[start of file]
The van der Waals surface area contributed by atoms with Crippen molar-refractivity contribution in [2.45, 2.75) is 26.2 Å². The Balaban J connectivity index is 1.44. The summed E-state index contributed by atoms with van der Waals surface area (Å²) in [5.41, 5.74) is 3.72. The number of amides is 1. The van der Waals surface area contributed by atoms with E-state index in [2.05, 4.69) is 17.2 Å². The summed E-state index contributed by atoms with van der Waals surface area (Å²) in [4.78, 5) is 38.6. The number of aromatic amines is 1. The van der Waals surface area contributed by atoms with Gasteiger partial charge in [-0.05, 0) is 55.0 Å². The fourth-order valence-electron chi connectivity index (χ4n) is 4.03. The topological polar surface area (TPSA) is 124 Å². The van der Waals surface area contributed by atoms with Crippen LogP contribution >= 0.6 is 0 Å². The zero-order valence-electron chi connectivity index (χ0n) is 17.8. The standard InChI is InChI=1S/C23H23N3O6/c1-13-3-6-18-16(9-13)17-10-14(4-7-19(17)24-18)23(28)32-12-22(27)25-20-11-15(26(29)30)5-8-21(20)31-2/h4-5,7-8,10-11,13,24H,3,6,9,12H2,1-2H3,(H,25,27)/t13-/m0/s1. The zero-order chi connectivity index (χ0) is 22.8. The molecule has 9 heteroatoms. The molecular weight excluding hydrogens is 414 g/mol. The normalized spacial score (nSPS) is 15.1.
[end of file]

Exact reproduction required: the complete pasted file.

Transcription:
The van der Waals surface area contributed by atoms with Crippen molar-refractivity contribution in [2.45, 2.75) is 26.2 Å². The Balaban J connectivity index is 1.44. The summed E-state index contributed by atoms with van der Waals surface area (Å²) in [5.41, 5.74) is 3.72. The number of amides is 1. The van der Waals surface area contributed by atoms with E-state index in [2.05, 4.69) is 17.2 Å². The summed E-state index contributed by atoms with van der Waals surface area (Å²) in [4.78, 5) is 38.6. The number of aromatic amines is 1. The van der Waals surface area contributed by atoms with Gasteiger partial charge in [-0.05, 0) is 55.0 Å². The fourth-order valence-electron chi connectivity index (χ4n) is 4.03. The topological polar surface area (TPSA) is 124 Å². The van der Waals surface area contributed by atoms with Crippen LogP contribution >= 0.6 is 0 Å². The zero-order valence-electron chi connectivity index (χ0n) is 17.8. The standard InChI is InChI=1S/C23H23N3O6/c1-13-3-6-18-16(9-13)17-10-14(4-7-19(17)24-18)23(28)32-12-22(27)25-20-11-15(26(29)30)5-8-21(20)31-2/h4-5,7-8,10-11,13,24H,3,6,9,12H2,1-2H3,(H,25,27)/t13-/m0/s1. The zero-order chi connectivity index (χ0) is 22.8. The molecule has 9 heteroatoms. The molecular weight excluding hydrogens is 414 g/mol. The normalized spacial score (nSPS) is 15.1.